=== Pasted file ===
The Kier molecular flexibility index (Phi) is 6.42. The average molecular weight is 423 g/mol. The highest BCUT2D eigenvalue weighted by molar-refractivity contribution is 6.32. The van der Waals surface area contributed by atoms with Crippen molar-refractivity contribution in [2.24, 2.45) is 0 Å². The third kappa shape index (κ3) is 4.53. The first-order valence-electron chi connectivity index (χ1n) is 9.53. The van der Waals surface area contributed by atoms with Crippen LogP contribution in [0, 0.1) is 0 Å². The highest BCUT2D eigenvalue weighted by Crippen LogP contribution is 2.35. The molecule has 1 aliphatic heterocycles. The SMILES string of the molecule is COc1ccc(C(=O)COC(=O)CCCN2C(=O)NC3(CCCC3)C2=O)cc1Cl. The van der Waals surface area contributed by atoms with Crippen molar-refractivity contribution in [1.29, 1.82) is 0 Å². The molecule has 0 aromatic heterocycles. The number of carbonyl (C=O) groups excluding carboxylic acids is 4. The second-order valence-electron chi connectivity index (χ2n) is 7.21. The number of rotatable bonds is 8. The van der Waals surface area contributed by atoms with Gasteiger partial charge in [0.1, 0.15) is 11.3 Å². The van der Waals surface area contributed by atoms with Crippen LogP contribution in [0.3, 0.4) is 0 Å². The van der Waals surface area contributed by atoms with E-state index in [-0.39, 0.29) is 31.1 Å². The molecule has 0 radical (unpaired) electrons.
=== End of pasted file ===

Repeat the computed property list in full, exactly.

The Kier molecular flexibility index (Phi) is 6.42. The average molecular weight is 423 g/mol. The highest BCUT2D eigenvalue weighted by molar-refractivity contribution is 6.32. The van der Waals surface area contributed by atoms with Crippen molar-refractivity contribution in [2.24, 2.45) is 0 Å². The third kappa shape index (κ3) is 4.53. The first-order valence-electron chi connectivity index (χ1n) is 9.53. The van der Waals surface area contributed by atoms with Crippen LogP contribution in [0, 0.1) is 0 Å². The highest BCUT2D eigenvalue weighted by Crippen LogP contribution is 2.35. The molecule has 1 aliphatic heterocycles. The SMILES string of the molecule is COc1ccc(C(=O)COC(=O)CCCN2C(=O)NC3(CCCC3)C2=O)cc1Cl. The van der Waals surface area contributed by atoms with Crippen molar-refractivity contribution in [1.29, 1.82) is 0 Å². The molecule has 0 aromatic heterocycles. The number of carbonyl (C=O) groups excluding carboxylic acids is 4. The second-order valence-electron chi connectivity index (χ2n) is 7.21. The number of rotatable bonds is 8. The van der Waals surface area contributed by atoms with Gasteiger partial charge in [0.1, 0.15) is 11.3 Å². The van der Waals surface area contributed by atoms with Crippen LogP contribution in [0.3, 0.4) is 0 Å². The van der Waals surface area contributed by atoms with E-state index in [-0.39, 0.29) is 31.1 Å². The molecule has 0 radical (unpaired) electrons.